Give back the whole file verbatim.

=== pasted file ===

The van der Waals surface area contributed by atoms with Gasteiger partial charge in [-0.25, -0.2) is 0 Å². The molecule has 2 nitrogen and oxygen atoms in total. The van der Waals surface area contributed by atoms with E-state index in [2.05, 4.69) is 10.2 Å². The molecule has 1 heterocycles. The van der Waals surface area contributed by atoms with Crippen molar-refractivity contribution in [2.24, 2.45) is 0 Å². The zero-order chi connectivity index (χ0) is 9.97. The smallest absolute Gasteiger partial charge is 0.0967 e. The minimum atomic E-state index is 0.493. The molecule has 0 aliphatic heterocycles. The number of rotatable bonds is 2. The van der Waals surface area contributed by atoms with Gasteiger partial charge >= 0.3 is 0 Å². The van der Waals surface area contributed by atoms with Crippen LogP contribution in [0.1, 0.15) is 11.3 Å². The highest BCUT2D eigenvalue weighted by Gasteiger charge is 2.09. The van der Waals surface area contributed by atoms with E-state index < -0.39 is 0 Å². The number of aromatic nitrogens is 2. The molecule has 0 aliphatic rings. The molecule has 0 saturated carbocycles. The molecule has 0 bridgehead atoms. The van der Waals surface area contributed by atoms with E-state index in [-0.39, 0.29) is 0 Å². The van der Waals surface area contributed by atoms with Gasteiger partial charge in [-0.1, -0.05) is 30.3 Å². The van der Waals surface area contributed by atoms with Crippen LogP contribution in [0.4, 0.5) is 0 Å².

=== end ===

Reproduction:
The van der Waals surface area contributed by atoms with Gasteiger partial charge in [-0.25, -0.2) is 0 Å². The molecule has 2 nitrogen and oxygen atoms in total. The van der Waals surface area contributed by atoms with E-state index in [2.05, 4.69) is 10.2 Å². The molecule has 1 heterocycles. The van der Waals surface area contributed by atoms with Crippen molar-refractivity contribution in [2.24, 2.45) is 0 Å². The zero-order chi connectivity index (χ0) is 9.97. The smallest absolute Gasteiger partial charge is 0.0967 e. The minimum atomic E-state index is 0.493. The molecule has 0 aliphatic heterocycles. The number of rotatable bonds is 2. The van der Waals surface area contributed by atoms with Gasteiger partial charge >= 0.3 is 0 Å². The van der Waals surface area contributed by atoms with Crippen LogP contribution in [0.1, 0.15) is 11.3 Å². The highest BCUT2D eigenvalue weighted by Gasteiger charge is 2.09. The van der Waals surface area contributed by atoms with E-state index < -0.39 is 0 Å². The number of aromatic nitrogens is 2. The molecule has 0 aliphatic rings. The molecule has 0 saturated carbocycles. The molecule has 0 bridgehead atoms. The van der Waals surface area contributed by atoms with E-state index in [-0.39, 0.29) is 0 Å². The van der Waals surface area contributed by atoms with Gasteiger partial charge in [-0.1, -0.05) is 30.3 Å². The van der Waals surface area contributed by atoms with Crippen LogP contribution in [0.4, 0.5) is 0 Å².